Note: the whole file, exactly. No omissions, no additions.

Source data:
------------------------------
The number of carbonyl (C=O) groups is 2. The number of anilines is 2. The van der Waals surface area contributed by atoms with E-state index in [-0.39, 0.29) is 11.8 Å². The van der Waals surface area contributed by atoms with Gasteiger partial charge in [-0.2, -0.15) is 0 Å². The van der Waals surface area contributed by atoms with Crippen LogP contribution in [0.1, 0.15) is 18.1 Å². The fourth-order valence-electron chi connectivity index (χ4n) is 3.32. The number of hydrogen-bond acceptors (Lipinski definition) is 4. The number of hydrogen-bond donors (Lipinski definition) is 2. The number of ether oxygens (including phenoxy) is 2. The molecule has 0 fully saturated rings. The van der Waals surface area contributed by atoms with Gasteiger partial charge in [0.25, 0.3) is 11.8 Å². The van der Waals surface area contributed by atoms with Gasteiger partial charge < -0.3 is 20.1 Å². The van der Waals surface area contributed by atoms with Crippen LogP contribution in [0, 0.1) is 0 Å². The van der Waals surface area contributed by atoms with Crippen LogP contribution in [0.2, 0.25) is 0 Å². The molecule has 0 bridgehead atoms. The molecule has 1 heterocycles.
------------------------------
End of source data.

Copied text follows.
The number of carbonyl (C=O) groups is 2. The number of anilines is 2. The van der Waals surface area contributed by atoms with E-state index in [-0.39, 0.29) is 11.8 Å². The van der Waals surface area contributed by atoms with Gasteiger partial charge in [-0.2, -0.15) is 0 Å². The van der Waals surface area contributed by atoms with Crippen LogP contribution in [0.1, 0.15) is 18.1 Å². The fourth-order valence-electron chi connectivity index (χ4n) is 3.32. The number of hydrogen-bond acceptors (Lipinski definition) is 4. The number of hydrogen-bond donors (Lipinski definition) is 2. The number of ether oxygens (including phenoxy) is 2. The molecule has 0 fully saturated rings. The van der Waals surface area contributed by atoms with Gasteiger partial charge in [0.25, 0.3) is 11.8 Å². The van der Waals surface area contributed by atoms with Gasteiger partial charge < -0.3 is 20.1 Å². The van der Waals surface area contributed by atoms with Crippen LogP contribution in [0, 0.1) is 0 Å². The van der Waals surface area contributed by atoms with Crippen LogP contribution in [0.2, 0.25) is 0 Å². The molecule has 0 bridgehead atoms. The molecule has 1 heterocycles.